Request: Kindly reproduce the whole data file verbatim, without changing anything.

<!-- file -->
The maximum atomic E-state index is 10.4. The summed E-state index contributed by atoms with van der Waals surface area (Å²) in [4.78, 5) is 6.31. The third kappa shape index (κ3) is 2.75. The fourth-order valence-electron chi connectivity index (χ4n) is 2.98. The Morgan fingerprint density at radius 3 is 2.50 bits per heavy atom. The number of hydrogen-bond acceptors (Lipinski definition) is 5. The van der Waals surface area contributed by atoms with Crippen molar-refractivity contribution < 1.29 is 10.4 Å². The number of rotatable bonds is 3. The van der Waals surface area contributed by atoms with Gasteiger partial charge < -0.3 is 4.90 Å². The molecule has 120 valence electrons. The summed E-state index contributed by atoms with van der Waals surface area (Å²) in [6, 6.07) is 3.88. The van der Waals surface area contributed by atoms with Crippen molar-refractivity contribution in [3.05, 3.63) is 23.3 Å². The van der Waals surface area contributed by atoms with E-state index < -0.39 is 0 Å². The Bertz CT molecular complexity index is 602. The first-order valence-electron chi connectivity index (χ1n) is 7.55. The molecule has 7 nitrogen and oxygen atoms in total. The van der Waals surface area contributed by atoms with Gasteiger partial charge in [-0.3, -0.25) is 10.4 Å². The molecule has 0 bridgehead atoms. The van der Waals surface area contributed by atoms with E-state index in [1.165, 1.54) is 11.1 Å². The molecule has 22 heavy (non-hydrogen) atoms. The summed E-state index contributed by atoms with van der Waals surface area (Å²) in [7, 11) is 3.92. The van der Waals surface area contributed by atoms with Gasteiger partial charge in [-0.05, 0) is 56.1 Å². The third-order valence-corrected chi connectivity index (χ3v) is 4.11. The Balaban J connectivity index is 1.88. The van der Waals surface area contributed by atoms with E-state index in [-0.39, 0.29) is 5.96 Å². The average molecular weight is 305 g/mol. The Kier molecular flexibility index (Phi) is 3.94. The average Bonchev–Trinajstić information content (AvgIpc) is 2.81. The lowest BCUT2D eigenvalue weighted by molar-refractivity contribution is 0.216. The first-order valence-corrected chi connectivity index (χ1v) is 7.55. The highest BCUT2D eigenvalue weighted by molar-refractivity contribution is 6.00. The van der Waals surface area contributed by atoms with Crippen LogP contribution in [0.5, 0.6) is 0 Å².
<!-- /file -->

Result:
The maximum atomic E-state index is 10.4. The summed E-state index contributed by atoms with van der Waals surface area (Å²) in [4.78, 5) is 6.31. The third kappa shape index (κ3) is 2.75. The fourth-order valence-electron chi connectivity index (χ4n) is 2.98. The Morgan fingerprint density at radius 3 is 2.50 bits per heavy atom. The number of hydrogen-bond acceptors (Lipinski definition) is 5. The van der Waals surface area contributed by atoms with Crippen molar-refractivity contribution < 1.29 is 10.4 Å². The number of rotatable bonds is 3. The van der Waals surface area contributed by atoms with Gasteiger partial charge < -0.3 is 4.90 Å². The molecule has 120 valence electrons. The summed E-state index contributed by atoms with van der Waals surface area (Å²) in [6, 6.07) is 3.88. The van der Waals surface area contributed by atoms with Crippen molar-refractivity contribution in [3.05, 3.63) is 23.3 Å². The van der Waals surface area contributed by atoms with E-state index < -0.39 is 0 Å². The Bertz CT molecular complexity index is 602. The first-order valence-electron chi connectivity index (χ1n) is 7.55. The molecule has 7 nitrogen and oxygen atoms in total. The van der Waals surface area contributed by atoms with Gasteiger partial charge in [-0.3, -0.25) is 10.4 Å². The molecule has 0 bridgehead atoms. The van der Waals surface area contributed by atoms with E-state index in [1.165, 1.54) is 11.1 Å². The molecule has 22 heavy (non-hydrogen) atoms. The summed E-state index contributed by atoms with van der Waals surface area (Å²) in [7, 11) is 3.92. The van der Waals surface area contributed by atoms with Gasteiger partial charge in [-0.05, 0) is 56.1 Å². The third-order valence-corrected chi connectivity index (χ3v) is 4.11. The Balaban J connectivity index is 1.88. The van der Waals surface area contributed by atoms with E-state index in [-0.39, 0.29) is 5.96 Å². The average molecular weight is 305 g/mol. The Kier molecular flexibility index (Phi) is 3.94. The average Bonchev–Trinajstić information content (AvgIpc) is 2.81. The lowest BCUT2D eigenvalue weighted by molar-refractivity contribution is 0.216. The first-order valence-corrected chi connectivity index (χ1v) is 7.55. The highest BCUT2D eigenvalue weighted by molar-refractivity contribution is 6.00. The van der Waals surface area contributed by atoms with Crippen LogP contribution in [0.5, 0.6) is 0 Å².